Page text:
Professor Chudnovsky: Balancing Physics with Human Rights

March 31, 2017 2:46 pm Physics and Astronomy Dept, School of Natural and Social Sciences

Distinguished Professor of Physics Eugene Chudnovsky.

Professor Eugene Chudnovsky has dedicated much of his life to two disciplines: physics and human rights. Chudnovsky, a at Lehman College, and a member of the faculty at the CUNY Graduate Center, is also the co-chair of the Committee for Concerned Scientists (CCS), an international organization of leading scientists who monitor and document the “violation of human rights and scientific freedom of scientists.”

In a recent extensive radio interview with the Australian Broadcasting Corporation, (ABC) Chudnovsky, a theoretical physicist, discussed his human rights work as well as his own struggle as a young scientist who wanted to escape the Soviet Union in the 1970s and 1980s. In the Soviet Union, he was routinely harassed for his desire to emigrate, as well as his political activities, connections to Soviet political dissidents, and foreign scientists. He was even interrogated by the KGB who told ominously “Everything that is produced in your head belongs to the Soviet State.” They even claimed his published research should have been considered a “state secret.”

By the time Mikhail Gorbachev allowed Chudnovsky to leave the Soviet Union in 1987, he had not been permitted to work as a physicist for eight years. His exit was supported by a worldwide coalition of 80 scientists who had presented Gorbachev with a letter for Chudnovsky’s release. “They told me I had two weeks to leave,” he said. “A friend gave me $100 and I went to Boston.”

He arrived in the United States in 1987, took a teaching position at Tufts University, and came to Lehman a year later. Ultimately, it was Chudnovsky’s experiences in the Soviet Union that led directly to his human rights work, and which gave him an understanding of the “plight of scientists in other countries.”

His work has led him to conclude that the reason that scientists—and particularly physicists—are often the targets of repressive regimes is because they are “free thinkers.” He said: “Physicists have a free mind and once you think freely, you’re disturbing to authoritarian regimes. There are a disproportionate number of physicists in prison.”

Groups like the CSS help put pressure on governments to release scientists that have been imprisoned, or at least to provide a prisoner with better living conditions. “We are less under threat than we were 20 years ago,” Chudnovsky said about the plight of scientists. “Governments realize things get loud, very fast. If someone is imprisoned, colleagues organize.”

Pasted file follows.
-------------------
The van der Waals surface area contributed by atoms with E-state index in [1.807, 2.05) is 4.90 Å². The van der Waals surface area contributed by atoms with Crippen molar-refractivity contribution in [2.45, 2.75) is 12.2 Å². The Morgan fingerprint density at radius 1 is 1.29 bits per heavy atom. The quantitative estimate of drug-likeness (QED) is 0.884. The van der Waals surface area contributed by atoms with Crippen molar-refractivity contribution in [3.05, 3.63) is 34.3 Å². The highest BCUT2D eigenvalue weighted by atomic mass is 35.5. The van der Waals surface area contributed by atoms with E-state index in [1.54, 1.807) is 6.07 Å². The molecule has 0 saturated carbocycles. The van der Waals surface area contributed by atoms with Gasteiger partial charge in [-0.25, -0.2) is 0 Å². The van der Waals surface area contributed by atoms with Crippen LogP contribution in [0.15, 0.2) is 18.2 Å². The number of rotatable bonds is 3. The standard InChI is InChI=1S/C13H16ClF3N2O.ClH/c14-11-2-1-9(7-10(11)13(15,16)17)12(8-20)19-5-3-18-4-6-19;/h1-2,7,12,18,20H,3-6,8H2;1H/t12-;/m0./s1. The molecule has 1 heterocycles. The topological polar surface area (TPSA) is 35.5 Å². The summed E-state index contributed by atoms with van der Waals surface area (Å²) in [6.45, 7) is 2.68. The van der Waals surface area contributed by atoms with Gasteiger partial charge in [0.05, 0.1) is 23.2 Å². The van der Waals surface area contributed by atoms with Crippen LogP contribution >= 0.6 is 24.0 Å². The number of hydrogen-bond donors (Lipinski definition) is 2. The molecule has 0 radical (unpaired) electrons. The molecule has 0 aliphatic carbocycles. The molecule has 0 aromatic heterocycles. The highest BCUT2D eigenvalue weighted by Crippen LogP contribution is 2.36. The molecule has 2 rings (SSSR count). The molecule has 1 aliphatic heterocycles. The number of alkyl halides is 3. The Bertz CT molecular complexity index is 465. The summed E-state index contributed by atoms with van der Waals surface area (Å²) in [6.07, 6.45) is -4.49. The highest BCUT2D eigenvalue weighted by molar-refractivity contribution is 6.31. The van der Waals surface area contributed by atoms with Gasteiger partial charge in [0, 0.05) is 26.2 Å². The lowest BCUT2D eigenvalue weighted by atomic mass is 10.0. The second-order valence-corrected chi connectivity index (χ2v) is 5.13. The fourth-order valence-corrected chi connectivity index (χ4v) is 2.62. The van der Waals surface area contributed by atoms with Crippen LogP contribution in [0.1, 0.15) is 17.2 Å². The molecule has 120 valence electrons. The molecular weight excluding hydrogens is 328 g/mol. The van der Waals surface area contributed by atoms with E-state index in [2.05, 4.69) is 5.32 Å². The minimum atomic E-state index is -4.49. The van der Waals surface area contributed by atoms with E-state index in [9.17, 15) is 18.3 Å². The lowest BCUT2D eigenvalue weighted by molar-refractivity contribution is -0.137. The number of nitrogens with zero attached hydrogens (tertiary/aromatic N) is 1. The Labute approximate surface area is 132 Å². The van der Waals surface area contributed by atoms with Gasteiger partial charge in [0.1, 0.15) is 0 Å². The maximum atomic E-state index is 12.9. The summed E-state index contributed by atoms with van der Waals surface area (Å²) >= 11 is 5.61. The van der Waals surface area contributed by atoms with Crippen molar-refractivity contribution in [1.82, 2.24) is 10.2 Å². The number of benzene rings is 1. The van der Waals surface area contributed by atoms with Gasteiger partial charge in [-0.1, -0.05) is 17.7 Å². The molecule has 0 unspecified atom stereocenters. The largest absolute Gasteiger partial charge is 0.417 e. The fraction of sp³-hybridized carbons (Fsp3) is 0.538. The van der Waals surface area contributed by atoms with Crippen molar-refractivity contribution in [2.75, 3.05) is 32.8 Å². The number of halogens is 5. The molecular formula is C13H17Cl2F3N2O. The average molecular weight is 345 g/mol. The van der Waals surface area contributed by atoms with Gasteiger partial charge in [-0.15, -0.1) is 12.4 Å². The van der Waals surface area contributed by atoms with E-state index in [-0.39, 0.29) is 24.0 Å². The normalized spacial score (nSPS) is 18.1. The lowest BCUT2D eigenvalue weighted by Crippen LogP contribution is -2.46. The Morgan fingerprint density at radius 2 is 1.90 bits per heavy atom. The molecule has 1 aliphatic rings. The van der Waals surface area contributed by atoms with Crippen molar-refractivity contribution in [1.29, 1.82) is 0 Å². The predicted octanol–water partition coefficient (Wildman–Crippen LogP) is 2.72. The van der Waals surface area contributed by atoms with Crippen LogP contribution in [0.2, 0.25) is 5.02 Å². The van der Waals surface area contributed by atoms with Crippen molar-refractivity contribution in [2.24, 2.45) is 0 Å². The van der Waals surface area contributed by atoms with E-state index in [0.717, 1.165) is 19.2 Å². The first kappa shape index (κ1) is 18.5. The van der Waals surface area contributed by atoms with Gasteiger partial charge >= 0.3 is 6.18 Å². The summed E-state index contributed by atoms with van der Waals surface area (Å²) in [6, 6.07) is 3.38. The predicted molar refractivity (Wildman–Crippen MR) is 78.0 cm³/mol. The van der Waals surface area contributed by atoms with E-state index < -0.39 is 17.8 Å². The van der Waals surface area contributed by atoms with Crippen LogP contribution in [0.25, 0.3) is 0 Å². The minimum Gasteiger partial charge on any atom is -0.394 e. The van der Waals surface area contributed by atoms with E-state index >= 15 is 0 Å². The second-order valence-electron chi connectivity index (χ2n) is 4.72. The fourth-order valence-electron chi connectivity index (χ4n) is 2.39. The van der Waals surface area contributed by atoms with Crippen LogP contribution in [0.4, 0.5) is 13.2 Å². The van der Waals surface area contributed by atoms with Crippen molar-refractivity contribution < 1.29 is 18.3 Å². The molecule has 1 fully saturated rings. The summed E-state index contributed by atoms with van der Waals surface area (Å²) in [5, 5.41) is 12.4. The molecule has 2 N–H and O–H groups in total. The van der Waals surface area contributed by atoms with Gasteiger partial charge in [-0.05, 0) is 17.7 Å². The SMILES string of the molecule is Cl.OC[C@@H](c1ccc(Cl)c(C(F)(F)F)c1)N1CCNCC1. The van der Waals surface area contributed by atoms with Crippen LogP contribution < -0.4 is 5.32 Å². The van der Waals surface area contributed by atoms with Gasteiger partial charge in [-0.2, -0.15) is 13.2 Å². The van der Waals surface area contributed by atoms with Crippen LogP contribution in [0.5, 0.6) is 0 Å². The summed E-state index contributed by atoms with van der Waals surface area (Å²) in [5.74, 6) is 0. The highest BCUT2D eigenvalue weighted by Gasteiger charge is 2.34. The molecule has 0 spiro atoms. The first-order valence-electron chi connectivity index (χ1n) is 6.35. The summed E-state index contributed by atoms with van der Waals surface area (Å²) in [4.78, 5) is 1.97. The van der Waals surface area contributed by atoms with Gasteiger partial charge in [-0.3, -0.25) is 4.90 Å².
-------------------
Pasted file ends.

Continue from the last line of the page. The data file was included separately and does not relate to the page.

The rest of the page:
In recent years, Chudnovsky and the CCS have worked tirelessly to help secure the release of scientists imprisoned in Iran, Turkey, and China. After last year’s failed coup attempt in Turkey, thousands of university professors were fired and several hundred arrested.

As part of an ongoing CSS campaign, Chudnovksy is seeking the release of Serkan Golge, a NASA scientist and dual citizen of the U.S. and Turkey. Golge had been imprisoned in Turkey since last year, accused of being part of the coup attempt, a charge that the CCS calls baseless. His trial is scheduled for next month and in February, Chudnovsky and his co-chairs at the CCS wrote a letter to President Donald J. Trump to push for his release. “We trust that you will not abandon a U.S. citizen in trouble and will help achieve the release of Dr. Golge from prison and his safe return to the United States,” read the CCS letter.

His Australian interviewer asked if the United States might now become a hostile country for scientists under the new Trump administration. “Right now there is little danger in the U.S.A. to the freedoms of scientists,” said Chudnovsky. Funding might be decreased in some areas and people could lose jobs, but I don’t think scientists that oppose the government are in danger of being prosecuted.”

However, in a Washington Examiner op-ed piece he wrote last month, he criticized the Trump administration’s proposed travel ban for preventing students and scholars studying at U.S. universities from entering the country. “After foreign students return to their countries of origin, they are our best hope in fighting extremism and defending American values,” he wrote.

Chudnovsky believes helping a scientist get out of prison is what can galvanize younger scientists to become involved in human rights work. “It makes me happy when a scientist get released from prison,” he said. “Even happier than publishing meaningful results in a scientific paper.”